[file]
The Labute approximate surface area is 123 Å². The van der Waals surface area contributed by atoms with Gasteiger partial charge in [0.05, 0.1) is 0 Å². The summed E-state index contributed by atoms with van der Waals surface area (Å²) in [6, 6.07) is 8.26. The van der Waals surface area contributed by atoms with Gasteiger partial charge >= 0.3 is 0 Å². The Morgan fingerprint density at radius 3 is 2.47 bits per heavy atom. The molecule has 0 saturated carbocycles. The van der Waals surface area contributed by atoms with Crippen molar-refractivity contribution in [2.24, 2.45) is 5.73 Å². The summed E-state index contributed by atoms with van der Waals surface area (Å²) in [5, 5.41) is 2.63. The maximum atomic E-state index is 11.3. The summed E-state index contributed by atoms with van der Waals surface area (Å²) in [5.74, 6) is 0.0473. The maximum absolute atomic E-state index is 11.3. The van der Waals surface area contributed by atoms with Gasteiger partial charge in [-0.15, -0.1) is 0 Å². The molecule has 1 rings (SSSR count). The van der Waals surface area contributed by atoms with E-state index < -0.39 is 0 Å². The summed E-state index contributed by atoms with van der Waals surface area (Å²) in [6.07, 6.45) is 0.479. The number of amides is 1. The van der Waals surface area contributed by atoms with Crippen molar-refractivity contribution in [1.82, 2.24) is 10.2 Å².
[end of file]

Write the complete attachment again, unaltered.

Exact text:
The Labute approximate surface area is 123 Å². The van der Waals surface area contributed by atoms with Gasteiger partial charge in [0.05, 0.1) is 0 Å². The summed E-state index contributed by atoms with van der Waals surface area (Å²) in [6, 6.07) is 8.26. The van der Waals surface area contributed by atoms with Gasteiger partial charge >= 0.3 is 0 Å². The Morgan fingerprint density at radius 3 is 2.47 bits per heavy atom. The molecule has 0 saturated carbocycles. The van der Waals surface area contributed by atoms with Crippen molar-refractivity contribution in [2.24, 2.45) is 5.73 Å². The summed E-state index contributed by atoms with van der Waals surface area (Å²) in [5, 5.41) is 2.63. The maximum atomic E-state index is 11.3. The summed E-state index contributed by atoms with van der Waals surface area (Å²) in [5.74, 6) is 0.0473. The maximum absolute atomic E-state index is 11.3. The van der Waals surface area contributed by atoms with Gasteiger partial charge in [-0.15, -0.1) is 0 Å². The molecule has 1 rings (SSSR count). The van der Waals surface area contributed by atoms with E-state index < -0.39 is 0 Å². The summed E-state index contributed by atoms with van der Waals surface area (Å²) in [6.07, 6.45) is 0.479. The number of amides is 1. The van der Waals surface area contributed by atoms with Crippen molar-refractivity contribution in [1.82, 2.24) is 10.2 Å².